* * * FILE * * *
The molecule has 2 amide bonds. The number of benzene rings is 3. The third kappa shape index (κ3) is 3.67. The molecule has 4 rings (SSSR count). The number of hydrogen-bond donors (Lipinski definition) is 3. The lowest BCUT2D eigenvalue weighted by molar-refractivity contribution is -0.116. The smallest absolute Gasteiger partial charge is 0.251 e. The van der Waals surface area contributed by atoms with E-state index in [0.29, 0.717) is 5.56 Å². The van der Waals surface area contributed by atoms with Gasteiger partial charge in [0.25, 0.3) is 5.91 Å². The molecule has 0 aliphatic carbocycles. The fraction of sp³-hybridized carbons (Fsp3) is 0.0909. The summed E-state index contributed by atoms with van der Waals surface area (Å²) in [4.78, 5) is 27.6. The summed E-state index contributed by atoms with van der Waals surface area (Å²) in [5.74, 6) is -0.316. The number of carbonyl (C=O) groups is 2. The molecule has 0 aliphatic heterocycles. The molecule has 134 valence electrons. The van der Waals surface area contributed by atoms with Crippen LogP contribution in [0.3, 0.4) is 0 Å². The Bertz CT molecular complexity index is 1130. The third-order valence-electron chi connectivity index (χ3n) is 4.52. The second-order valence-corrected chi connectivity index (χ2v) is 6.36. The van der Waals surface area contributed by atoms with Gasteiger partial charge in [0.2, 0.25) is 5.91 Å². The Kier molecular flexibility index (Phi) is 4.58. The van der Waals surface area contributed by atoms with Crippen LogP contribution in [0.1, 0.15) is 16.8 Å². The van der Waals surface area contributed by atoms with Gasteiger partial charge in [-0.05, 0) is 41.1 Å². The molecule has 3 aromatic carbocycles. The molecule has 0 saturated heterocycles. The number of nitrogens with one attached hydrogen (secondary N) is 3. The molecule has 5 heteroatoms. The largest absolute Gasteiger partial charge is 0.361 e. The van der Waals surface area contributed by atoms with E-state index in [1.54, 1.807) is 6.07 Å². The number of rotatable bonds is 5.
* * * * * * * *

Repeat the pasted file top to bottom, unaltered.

The molecule has 2 amide bonds. The number of benzene rings is 3. The third kappa shape index (κ3) is 3.67. The molecule has 4 rings (SSSR count). The number of hydrogen-bond donors (Lipinski definition) is 3. The lowest BCUT2D eigenvalue weighted by molar-refractivity contribution is -0.116. The smallest absolute Gasteiger partial charge is 0.251 e. The van der Waals surface area contributed by atoms with E-state index in [0.29, 0.717) is 5.56 Å². The van der Waals surface area contributed by atoms with Gasteiger partial charge in [0.25, 0.3) is 5.91 Å². The molecule has 0 aliphatic carbocycles. The fraction of sp³-hybridized carbons (Fsp3) is 0.0909. The summed E-state index contributed by atoms with van der Waals surface area (Å²) in [4.78, 5) is 27.6. The summed E-state index contributed by atoms with van der Waals surface area (Å²) in [5.74, 6) is -0.316. The number of carbonyl (C=O) groups is 2. The molecule has 0 aliphatic heterocycles. The molecule has 134 valence electrons. The van der Waals surface area contributed by atoms with Crippen LogP contribution in [0.3, 0.4) is 0 Å². The Bertz CT molecular complexity index is 1130. The third-order valence-electron chi connectivity index (χ3n) is 4.52. The second-order valence-corrected chi connectivity index (χ2v) is 6.36. The van der Waals surface area contributed by atoms with Gasteiger partial charge in [0.2, 0.25) is 5.91 Å². The Kier molecular flexibility index (Phi) is 4.58. The van der Waals surface area contributed by atoms with Crippen LogP contribution in [0.1, 0.15) is 16.8 Å². The van der Waals surface area contributed by atoms with Gasteiger partial charge in [-0.05, 0) is 41.1 Å². The molecule has 3 aromatic carbocycles. The molecule has 0 saturated heterocycles. The number of nitrogens with one attached hydrogen (secondary N) is 3. The molecule has 5 heteroatoms. The largest absolute Gasteiger partial charge is 0.361 e. The van der Waals surface area contributed by atoms with E-state index in [1.54, 1.807) is 6.07 Å². The number of rotatable bonds is 5.